The strike embarked upon by health workers in three premier health institutions in Imo State has resulted to a near shut down of the health sector in the State.
The series of industrial disputes in government establishments, however, have led to a surge of patients in private hospitals.
At the same time workers at the Federal Medical Centre (FMC), Owerri, Imo Specialist Hospital, Owerri and the Imo State University Teaching Hospital (IMSUTH), Orlu embarked on strike for several reasons bordering on staff welfare and salaries.
A visit to Imo Specialist Hospital at Umuguma, New Owerri, revealed that patients are being evacuated from the hospital by their relations as doctors and nurses are not attending to them.
“They have stopped giving my husband drugs. I am waiting for my son to come and take us away from here. I’ve called him. I don’t want my husband to die,” a distraught woman who gave her name as Mrs Njoku told our reporter.
Workers at the hospital complained that they have not been paid for four months, blaming the situation on the concessioning of the hospital to a private medical practitioner.
They accused the doctor of withholding the salaries.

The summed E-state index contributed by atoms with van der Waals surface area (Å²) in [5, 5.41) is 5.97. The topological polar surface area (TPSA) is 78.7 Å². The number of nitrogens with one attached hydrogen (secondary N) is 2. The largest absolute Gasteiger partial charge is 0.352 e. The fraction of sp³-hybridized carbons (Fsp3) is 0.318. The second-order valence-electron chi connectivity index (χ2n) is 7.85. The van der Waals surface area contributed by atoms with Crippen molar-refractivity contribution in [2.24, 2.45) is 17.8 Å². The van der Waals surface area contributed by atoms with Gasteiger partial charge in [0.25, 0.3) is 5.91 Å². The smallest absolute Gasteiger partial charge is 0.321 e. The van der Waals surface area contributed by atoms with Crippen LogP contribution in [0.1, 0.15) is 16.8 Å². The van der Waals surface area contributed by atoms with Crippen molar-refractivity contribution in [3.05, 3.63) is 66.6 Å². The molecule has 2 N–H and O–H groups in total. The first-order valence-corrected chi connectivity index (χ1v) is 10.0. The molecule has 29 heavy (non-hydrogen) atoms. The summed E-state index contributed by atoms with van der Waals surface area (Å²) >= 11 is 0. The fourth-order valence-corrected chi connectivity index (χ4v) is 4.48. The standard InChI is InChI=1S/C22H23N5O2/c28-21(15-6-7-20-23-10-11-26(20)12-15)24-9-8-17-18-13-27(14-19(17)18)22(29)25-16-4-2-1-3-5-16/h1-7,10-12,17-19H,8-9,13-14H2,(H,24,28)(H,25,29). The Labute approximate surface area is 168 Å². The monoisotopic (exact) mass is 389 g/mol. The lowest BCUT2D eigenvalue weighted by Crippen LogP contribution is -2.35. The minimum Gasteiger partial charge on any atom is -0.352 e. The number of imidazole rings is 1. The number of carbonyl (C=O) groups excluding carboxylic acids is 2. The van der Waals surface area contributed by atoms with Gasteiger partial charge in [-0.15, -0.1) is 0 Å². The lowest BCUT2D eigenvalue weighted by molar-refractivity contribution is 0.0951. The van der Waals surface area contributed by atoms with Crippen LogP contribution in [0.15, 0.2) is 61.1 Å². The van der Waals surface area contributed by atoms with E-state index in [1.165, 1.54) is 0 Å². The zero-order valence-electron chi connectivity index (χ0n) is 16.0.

Reacting to the accusations, their Medical practitioner, Dr Amaechi had denied withholding the workers’ salaries.
He also debunked the concessioning by the state government, saying that he was only called upon to make the hospital profitable and help in better management of the outfit which was formerly General Hospital, Owerri but re-named Imo Specialist Hospital by the Gov Rochas Anayo Okorocha administration.
However, health workers at FMC Owerri called off their strike on Thursday.
The strike, which was nationwide was to protest a recent policy concerning elevation of workers who are on the consolidated health workers’ salary scale.
The policy had stated the they would no longer jump the Grade 11 on the scale, from 10 to 12 which has been the practice.
It was not immediately known whether the government agreed to allow the status quo.
At IMSUTH, Orlu, medical doctors laid down their stethoscope on Wednesday for the second time in six weeks while other workers are flexing muscles with the government over unfulfilled agreements.
Some workers who spoke to Christian Voice claimed that they have not been paid since three months. Sources said that the constant industrial disputes in the institution, coupled with the bad access roads to the State’s premier hospital had affected revenue generation of the hospital as the subventions from government can no longer carry the salary bill.
A security man who did not mention his name frowned at the harassment of JAC Chairman, Mr B. Okere, by a government official who, he said, sometimes sends policemen to arrest the labour leader.
He sighed, saying that the workers were fighting for their legitimate rights.